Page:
In her piece, McCain said the institute will strive to fulfill her husband’s mission of “serving a cause greater than ourselves,” a theme that was highlighted during memorial services last week.
The institute, which is based in Washington and is affiliated with Arizona State University, was created in 2012 with an $8.7 million donation in unused funds from John McCain’s 2008 presidential campaign.
Its fundraising practices generated controversy in 2016 after a report that the Saudi government had donated $1 million to the nonprofit’s fundraising arm.
The senator sought to distance himself from the institute after the report, telling reporters, “I’m proud that the institute is named after me, but I have nothing to do with it — except that they use my name.”
A spokeswoman later explained that McCain meant to express that he had no ties to the Saudi donation.
The institute’s mission statement says it is “guided by values that have animated” McCain’s career and his family. It has run an internship program and holds events focused on issues such as human trafficking and national security.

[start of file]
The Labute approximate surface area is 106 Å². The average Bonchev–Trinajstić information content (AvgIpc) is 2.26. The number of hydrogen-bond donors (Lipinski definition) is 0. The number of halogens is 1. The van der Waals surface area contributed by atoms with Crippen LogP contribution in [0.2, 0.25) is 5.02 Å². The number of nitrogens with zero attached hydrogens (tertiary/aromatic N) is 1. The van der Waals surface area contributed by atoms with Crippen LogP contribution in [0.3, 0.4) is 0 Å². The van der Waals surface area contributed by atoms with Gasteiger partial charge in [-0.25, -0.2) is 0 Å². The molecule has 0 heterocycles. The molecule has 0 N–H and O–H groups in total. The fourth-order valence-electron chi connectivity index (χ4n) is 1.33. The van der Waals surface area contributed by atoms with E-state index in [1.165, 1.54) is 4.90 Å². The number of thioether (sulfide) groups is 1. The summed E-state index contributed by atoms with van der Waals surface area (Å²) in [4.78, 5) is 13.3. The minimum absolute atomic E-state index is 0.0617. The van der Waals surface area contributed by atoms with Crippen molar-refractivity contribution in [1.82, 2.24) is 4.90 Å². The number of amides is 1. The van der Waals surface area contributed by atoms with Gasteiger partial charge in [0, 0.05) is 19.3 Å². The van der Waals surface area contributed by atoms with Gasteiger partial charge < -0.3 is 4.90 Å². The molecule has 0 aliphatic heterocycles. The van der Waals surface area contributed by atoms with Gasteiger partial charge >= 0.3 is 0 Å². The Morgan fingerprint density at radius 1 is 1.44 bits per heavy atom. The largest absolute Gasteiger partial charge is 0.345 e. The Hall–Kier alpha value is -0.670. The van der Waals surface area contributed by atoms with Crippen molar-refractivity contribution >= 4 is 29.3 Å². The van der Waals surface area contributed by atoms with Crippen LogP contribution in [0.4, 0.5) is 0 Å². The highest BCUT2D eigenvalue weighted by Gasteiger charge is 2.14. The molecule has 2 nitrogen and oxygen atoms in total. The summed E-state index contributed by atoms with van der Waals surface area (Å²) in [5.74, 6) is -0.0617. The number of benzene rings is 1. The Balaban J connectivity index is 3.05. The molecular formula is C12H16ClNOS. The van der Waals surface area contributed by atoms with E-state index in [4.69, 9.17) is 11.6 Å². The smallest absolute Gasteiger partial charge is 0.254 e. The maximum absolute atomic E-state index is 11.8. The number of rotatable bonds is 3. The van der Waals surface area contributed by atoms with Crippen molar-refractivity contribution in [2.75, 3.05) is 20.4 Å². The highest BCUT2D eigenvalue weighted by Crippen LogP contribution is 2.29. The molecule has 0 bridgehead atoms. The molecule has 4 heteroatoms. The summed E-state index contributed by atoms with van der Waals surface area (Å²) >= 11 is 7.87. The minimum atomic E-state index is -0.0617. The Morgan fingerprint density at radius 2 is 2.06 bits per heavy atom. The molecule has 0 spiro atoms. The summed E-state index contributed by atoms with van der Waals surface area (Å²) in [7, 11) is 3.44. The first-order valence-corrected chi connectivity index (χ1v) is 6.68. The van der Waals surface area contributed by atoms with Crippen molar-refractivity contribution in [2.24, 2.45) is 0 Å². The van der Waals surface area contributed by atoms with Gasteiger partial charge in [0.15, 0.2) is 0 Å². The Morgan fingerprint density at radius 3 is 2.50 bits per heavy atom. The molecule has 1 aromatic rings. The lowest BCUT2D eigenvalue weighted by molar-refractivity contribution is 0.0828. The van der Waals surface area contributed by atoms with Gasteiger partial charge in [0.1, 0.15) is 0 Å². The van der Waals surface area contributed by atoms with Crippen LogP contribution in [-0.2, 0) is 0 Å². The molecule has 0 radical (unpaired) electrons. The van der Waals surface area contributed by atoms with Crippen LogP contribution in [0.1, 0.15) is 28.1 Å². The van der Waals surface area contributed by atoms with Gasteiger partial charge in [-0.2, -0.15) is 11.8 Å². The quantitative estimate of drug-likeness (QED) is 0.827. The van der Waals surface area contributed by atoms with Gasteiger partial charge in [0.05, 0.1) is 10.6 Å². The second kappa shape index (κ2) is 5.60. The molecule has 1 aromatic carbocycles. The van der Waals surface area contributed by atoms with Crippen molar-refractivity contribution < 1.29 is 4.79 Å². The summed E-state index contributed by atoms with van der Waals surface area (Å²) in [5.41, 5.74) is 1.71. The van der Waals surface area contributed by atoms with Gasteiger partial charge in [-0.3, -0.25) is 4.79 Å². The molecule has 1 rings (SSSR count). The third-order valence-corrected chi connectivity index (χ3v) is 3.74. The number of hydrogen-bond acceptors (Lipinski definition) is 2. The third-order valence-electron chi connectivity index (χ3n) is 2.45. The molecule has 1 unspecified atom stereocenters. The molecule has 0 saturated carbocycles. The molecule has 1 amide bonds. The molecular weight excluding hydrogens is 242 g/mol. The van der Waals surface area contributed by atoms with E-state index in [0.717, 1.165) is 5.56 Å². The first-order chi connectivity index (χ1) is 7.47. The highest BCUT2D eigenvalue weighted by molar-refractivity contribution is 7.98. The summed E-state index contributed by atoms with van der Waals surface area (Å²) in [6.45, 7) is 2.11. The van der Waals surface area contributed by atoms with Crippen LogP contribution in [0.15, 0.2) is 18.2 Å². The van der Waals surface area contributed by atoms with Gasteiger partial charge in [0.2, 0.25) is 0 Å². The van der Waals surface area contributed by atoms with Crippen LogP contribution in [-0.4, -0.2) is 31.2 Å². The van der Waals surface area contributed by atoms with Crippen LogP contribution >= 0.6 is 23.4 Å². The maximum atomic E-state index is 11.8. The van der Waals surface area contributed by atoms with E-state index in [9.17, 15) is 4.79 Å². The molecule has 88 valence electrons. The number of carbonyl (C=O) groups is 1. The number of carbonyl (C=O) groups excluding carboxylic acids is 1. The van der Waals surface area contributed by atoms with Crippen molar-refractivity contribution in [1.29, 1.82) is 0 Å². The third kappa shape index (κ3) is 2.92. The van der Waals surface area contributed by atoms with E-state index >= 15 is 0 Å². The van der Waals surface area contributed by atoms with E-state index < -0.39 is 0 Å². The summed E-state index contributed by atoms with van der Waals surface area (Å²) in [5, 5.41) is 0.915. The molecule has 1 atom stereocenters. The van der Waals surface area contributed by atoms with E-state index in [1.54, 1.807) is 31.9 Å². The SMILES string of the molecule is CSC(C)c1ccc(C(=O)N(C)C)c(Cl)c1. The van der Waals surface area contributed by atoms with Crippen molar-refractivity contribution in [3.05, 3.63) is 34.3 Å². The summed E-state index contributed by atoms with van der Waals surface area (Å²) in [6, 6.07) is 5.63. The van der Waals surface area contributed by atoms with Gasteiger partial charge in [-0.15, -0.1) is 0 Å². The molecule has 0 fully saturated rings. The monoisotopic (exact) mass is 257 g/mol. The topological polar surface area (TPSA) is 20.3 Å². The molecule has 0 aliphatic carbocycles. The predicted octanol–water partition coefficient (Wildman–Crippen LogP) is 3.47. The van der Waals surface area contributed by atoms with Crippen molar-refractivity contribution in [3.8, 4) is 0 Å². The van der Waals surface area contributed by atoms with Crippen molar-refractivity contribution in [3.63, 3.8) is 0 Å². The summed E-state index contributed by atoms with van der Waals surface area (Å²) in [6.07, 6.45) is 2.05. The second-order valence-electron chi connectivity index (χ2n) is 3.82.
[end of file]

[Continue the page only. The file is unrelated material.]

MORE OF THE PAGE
McCain died Aug. 25 after a year-long battle with brain cancer.
“John McCain fought for others every day of his life, whether he was wearing a uniform or standing on the floor of the U.S. Senate,” Cindy McCain wrote in her op-ed.
“With his passing, America inherently understood that this is the kind of leadership we want. That this is the kind of country we want to be,” she said. “And that it is now up to us — all of us — to get into the arena and fight.”
Michelle Ye Hee Lee contributed to this report.